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The Cure: So Much Worse Than the Disease
Well, Congress has done it again. Another month, another round of billions of dollars in government spending in a desperate attempt to solve a problem the government created. The House of Representatives passed the Senate’s $484 billion Coronavirus relief package on April 23 and President Trump signed it into law the very next day.
Imagine you suffer from a viciously itchy toe. You could just soldier on – or, you know, you could scratch it. Instead, you decide in a frustrated rage to blow it off with a shotgun; it can’t itch if it isn’t there! That’s essentially what the nation and the vast majority of individual states did to the economy and society in general when they panicked and closed schools and businesses, put people out of jobs, and then issued executive orders that effectively criminalizes leaving the house. You can throw as many band-aids on the stump as you like to temporarily cover up the problem, but it won’t change the fact that you wouldn’t be in that mess to begin with had you kept your cool in the beginning. Unfortunately, history doesn’t show much evidence the government has the potential to learn that lesson, and, so, we get another dose of redirected tax dollars to try and fix what shouldn’t have been broken in the first place.
Liberty Nation was at the forefront of suggesting, when this all began, that sticking our head in the sand with a nationwide lockdown would turn out worse than the Coronavirus we hoped to hide from. Well, it did. As Graham J. Noble recently wrote, “Yes, the cure is worse than the disease.” Unemployment is through the roof, and even if we manage a fast reopening of the nation and get a lot of the workforce back to the daily grind, we still won’t come out of this unscathed. For one thing, far too many small businesses have shuttered, never to reopen. For another, we’re going to have to pay for all these quick fix spending bills. The government only has three methods of generating cash: print, borrow, or tax – and the costs of each option get passed down to the taxpayer in one way or another.
We are already suffering the consequences of an irrational pandemic response with much more to come – and we haven’t seen the end of either new infections or attempts to make the problem go away by throwing money at it.
What to Watch For
Look for the various Small Business Association loans to dry up about as quickly as they did the last time, leaving plenty of folks still unemployed – or “self-employed” but with no customers or clients to keep the bill money rolling in. But, of course, another relief package is already in the works. Most importantly, keep an eye on the next flu season – Coronavirus will probably come along for the ride then, too. Will cooler heads prevail next time?
How Essential Is Andrew Cuomo, Really?
New York Governor Andrew Cuomo has emerged as a hero of sorts for the anti-Trump crowd during the pandemic, but it may be that he doesn’t have what it takes to live up to the role. Liberty Nation’s Sarah Cowgill explained:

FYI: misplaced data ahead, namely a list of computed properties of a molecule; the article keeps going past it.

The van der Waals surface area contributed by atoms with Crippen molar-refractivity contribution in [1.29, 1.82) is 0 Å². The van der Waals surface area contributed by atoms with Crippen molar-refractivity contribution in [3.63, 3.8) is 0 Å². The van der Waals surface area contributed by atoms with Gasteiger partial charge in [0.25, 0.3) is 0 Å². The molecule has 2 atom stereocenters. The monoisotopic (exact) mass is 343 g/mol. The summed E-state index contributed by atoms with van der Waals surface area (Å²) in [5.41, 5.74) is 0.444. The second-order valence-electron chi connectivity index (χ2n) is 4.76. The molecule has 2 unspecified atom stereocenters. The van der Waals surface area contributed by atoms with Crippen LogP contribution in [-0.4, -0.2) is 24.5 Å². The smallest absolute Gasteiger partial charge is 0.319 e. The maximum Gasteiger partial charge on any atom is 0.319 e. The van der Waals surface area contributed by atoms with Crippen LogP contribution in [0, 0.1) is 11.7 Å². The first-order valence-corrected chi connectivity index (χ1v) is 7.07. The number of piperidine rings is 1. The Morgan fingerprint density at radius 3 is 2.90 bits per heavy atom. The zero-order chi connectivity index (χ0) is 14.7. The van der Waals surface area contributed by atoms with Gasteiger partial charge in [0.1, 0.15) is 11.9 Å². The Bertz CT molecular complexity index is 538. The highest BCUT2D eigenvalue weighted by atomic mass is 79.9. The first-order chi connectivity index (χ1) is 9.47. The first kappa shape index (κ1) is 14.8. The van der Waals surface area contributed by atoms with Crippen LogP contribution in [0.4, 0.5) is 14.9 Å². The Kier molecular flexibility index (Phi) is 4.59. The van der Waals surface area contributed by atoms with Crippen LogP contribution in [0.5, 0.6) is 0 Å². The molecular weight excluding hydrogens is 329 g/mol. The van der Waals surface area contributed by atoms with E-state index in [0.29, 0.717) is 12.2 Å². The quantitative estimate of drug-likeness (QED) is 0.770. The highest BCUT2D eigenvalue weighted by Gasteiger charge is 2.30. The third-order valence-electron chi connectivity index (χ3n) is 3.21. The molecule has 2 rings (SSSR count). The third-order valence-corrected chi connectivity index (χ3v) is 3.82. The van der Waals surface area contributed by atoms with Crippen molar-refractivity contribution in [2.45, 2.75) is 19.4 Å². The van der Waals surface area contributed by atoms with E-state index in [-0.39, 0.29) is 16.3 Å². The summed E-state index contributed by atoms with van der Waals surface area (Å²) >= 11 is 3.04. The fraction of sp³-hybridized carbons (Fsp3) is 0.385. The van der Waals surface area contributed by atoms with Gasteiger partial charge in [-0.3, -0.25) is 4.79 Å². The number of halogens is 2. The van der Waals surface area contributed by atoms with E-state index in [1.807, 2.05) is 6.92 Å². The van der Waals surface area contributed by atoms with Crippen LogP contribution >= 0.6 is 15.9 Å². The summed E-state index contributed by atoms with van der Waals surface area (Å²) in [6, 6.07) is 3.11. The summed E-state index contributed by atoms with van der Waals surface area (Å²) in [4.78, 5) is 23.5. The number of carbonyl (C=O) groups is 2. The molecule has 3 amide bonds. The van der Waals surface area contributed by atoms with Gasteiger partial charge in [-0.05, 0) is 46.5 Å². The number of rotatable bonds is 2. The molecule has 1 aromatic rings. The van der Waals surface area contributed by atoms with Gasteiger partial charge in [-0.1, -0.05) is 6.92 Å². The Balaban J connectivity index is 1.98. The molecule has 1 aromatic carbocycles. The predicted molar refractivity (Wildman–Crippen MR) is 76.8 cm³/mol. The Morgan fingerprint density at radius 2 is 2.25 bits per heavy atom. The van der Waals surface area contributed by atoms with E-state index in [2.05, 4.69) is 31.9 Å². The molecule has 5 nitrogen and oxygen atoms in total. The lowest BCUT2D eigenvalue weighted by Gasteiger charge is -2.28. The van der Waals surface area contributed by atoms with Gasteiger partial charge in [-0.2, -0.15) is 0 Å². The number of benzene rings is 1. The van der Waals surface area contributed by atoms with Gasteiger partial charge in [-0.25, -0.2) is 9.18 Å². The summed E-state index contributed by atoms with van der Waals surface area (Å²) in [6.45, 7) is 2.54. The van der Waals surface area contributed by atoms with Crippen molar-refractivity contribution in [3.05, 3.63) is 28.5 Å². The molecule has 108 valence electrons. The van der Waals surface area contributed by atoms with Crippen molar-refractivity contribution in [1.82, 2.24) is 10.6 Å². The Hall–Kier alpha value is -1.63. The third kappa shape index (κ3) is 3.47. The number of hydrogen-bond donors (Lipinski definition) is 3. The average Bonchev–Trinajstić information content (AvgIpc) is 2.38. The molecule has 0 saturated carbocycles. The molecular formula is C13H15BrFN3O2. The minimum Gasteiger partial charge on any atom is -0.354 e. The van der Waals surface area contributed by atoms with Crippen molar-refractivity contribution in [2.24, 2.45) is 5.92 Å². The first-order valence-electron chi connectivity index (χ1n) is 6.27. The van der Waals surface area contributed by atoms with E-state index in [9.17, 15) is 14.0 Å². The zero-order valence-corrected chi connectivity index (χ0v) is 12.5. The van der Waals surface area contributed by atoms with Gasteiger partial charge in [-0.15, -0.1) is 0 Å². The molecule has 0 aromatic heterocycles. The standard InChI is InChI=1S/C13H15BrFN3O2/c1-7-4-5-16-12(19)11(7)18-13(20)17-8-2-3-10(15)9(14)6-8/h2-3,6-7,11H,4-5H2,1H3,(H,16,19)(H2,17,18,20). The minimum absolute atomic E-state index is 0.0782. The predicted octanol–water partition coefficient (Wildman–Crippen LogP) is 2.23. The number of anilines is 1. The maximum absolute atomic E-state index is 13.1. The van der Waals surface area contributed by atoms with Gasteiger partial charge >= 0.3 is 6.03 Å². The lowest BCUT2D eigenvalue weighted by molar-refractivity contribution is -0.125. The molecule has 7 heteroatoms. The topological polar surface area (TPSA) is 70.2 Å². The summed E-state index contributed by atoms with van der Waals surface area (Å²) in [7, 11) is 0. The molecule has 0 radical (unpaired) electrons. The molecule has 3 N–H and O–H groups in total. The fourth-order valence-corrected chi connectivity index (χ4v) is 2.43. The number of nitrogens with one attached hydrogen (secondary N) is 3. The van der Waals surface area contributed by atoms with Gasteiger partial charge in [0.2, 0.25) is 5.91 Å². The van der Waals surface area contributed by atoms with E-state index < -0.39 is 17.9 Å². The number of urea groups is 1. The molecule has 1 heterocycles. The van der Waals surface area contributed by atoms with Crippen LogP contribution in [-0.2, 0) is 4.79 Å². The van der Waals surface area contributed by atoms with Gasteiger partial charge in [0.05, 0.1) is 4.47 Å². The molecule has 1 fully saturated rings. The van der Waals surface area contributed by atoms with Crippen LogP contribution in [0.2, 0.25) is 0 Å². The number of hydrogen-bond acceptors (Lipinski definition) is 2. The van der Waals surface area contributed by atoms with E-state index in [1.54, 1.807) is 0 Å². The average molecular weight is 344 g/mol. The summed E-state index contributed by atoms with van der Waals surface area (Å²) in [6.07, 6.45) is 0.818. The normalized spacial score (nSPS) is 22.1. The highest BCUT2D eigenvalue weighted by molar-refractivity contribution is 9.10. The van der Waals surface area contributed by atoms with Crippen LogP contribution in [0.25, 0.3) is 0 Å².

“ People tune in to Cuomo nearly as often as they do President Donald Trump. But it appears the last 30 days have taken a heavy toll. Mr. Cuomo is undoubtedly exhausted. Which is probably the reason for his making an incredulous statement in the heat of the moment to an annoying reporter.”
Cuomo really stuck his foot in it with this one. “You want to go to work, go take a job as an essential worker. Do it tomorrow,” the governor said. “There are people hiring. You can get a job as an essential worker, so now you can go to work, and now you are an essential worker, and now you won’t kill anyone.”
As Sarah pointed out, a lot of these essential jobs require advanced education, training, or at least some experience or aptitude. But there’s another issue here: “and now you won’t kill anyone.” Evidently, employees filling rolls deemed nonessential by the government – and that list varies by state – will kill people if they don’t stay home from work. The essential folk, on the other hand, are somehow incapable of spreading COVID-19 – even if these jobs require direct, close interaction with thousands of people or their food. Medical care, public infrastructure, public transportation, food supply, and auto repair … sure, why not. But the media? What exactly makes the media more essential than any other business during the pandemic? For that matter, one might have a hard time giving a good reason for Governor Cuomo to be considered an essential employee during this crisis.
What to Watch For
People are getting antsy about not being able to pay the bills, and the discriminatory attitude against “nonessential” employees, as displayed by the governor and many others, isn’t making it any better. Something will have to give soon – but what?
Washington Whispers & Other Juicy Tidbits
Be on the lookout for:
- While the Coronavirus remains front and center in the news and our minds, the November elections are only getting closer. Joe Biden seems to be the man of the hour for Democrats, but he still hasn’t declared his running mate. Will the lucky (or not so lucky, if LN’s Joe Schaeffer has the right idea) lady be announced soon?
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